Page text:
noun, verb (used with object), mi·tred, mi·tring. Chiefly British.
verb (used with object)
Origin of miter
Examples from the Web for mitred
Historical Examples of mitred
Like unto thee, assuredly, there is no other mitred father in the calendar.Pearls of Thought
Maturin M. Ballou
When all four corners have been mitred, the filling in papers can be pasted in.Bookbinding, and the Care of Books
Fig. 206 is an example of dowelling framing when the moulding on the edge has to be mitred.
Fig. 287 also shows the method of cutting away the mitred part.
Where there is a mitred or flush joint, the shrinkage is certain to show.Convenient Houses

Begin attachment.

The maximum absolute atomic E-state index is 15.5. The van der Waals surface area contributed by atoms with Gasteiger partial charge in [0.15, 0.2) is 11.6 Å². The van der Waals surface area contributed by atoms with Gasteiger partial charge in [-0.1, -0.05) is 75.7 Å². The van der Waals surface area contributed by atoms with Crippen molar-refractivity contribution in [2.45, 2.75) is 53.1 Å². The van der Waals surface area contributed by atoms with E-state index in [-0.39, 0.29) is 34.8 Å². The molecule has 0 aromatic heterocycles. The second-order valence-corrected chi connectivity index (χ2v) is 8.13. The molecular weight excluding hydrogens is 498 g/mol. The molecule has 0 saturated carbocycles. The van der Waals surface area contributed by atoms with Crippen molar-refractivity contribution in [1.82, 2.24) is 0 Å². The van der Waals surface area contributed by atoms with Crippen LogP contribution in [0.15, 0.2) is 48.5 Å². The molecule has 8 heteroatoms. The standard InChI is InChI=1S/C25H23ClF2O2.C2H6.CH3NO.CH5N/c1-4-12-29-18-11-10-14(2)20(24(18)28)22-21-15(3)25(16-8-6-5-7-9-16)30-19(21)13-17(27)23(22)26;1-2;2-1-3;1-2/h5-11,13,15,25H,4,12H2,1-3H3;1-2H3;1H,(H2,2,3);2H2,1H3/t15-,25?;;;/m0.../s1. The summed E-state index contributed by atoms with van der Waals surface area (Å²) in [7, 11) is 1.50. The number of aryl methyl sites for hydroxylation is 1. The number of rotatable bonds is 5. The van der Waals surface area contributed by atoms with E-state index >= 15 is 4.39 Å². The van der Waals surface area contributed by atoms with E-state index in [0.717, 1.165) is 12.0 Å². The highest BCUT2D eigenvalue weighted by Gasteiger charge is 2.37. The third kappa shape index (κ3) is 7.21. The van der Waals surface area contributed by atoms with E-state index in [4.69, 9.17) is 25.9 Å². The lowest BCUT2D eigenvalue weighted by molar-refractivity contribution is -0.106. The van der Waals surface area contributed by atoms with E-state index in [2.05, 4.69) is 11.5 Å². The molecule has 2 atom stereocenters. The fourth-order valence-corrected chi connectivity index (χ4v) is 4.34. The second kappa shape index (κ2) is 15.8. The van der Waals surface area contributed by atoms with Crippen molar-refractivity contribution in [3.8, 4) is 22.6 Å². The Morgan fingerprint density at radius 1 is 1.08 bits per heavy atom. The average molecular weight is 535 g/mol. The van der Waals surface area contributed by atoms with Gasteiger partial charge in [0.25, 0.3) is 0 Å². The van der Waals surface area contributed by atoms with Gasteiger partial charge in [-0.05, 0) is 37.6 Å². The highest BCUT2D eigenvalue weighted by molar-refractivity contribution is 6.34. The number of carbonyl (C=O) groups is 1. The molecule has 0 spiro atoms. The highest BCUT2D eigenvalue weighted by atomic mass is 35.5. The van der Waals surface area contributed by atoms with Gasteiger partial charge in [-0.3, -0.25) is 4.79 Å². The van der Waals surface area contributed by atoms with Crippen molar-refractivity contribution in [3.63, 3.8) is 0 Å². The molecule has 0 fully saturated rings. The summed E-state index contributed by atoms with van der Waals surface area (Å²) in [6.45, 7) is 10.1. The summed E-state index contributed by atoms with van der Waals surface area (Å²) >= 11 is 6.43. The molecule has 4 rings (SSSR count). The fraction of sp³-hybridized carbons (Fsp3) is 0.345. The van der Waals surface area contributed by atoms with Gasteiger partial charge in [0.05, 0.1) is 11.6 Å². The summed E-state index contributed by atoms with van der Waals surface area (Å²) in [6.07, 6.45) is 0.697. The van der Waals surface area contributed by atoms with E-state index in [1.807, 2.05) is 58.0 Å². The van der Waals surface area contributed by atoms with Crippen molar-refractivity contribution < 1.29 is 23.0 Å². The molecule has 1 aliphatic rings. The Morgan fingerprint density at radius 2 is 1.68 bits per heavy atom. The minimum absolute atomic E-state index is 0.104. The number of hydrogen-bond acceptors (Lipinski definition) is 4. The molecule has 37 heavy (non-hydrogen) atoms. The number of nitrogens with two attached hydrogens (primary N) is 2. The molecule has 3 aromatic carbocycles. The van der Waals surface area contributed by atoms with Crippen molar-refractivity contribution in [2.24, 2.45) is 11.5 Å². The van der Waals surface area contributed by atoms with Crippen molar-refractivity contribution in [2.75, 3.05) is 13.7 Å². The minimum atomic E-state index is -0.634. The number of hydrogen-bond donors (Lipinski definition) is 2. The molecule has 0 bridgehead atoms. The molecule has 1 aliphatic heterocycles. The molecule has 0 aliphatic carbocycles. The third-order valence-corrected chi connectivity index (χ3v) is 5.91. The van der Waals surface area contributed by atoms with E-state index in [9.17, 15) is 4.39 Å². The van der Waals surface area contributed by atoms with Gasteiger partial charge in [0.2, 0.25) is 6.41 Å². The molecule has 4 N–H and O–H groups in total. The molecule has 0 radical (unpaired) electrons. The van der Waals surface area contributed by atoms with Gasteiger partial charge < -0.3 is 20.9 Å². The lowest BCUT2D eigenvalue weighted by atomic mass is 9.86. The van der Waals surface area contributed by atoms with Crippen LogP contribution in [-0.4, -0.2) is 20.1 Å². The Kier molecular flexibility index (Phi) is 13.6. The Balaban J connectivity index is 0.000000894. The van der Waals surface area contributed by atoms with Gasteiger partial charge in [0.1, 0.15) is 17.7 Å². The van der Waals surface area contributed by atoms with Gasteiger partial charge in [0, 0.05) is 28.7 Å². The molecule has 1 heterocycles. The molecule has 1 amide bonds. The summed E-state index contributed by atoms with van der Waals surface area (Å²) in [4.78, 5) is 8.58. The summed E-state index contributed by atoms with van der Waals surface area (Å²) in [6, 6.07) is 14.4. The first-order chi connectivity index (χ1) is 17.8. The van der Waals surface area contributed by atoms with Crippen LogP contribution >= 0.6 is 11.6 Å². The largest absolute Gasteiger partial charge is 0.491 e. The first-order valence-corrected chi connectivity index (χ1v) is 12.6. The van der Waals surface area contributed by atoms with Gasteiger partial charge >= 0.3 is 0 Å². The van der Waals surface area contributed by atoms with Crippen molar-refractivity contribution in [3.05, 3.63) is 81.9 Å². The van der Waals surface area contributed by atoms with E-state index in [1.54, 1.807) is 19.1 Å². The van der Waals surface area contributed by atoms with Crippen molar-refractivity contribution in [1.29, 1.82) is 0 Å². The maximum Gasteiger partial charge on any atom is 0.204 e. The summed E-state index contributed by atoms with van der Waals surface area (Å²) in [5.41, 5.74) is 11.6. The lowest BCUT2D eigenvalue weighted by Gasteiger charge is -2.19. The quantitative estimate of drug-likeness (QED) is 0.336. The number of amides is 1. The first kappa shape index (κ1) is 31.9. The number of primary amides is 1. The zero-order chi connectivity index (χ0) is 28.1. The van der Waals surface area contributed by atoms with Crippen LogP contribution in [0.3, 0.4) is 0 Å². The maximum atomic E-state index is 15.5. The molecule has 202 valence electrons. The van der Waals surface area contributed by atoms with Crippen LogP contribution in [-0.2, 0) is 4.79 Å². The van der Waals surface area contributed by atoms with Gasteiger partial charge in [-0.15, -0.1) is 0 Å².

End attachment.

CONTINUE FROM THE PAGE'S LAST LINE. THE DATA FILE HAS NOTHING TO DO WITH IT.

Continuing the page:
Louis Henry Gibson
Word Origin for mitre
bishop's tall hat, late 14c., from Old French mitre, from Latin mitra "headband, turban," from Greek mitra "headband, turban," earlier a belt or cloth worn under armor about the waist, from PIE root *mei- "to tie" (cf. Sanskrit Mitrah, Old Persian Mithra-, god names; Russian mir "world, peace," Greek mitos "a warp thread"). In Latin, "a kind of headdress common among Asiatics, the wearing of which by men was regarded in Rome as a mark of effeminacy" [OED]. But the word was used in Vulgate to translate Hebrew micnepheth "headdress of a priest."
in the carpentry sense of "joint at a 45 degree angle," 1670s, perhaps from mitre, via notion of joining of the two peaks of the folded cap. As a verb from 1731.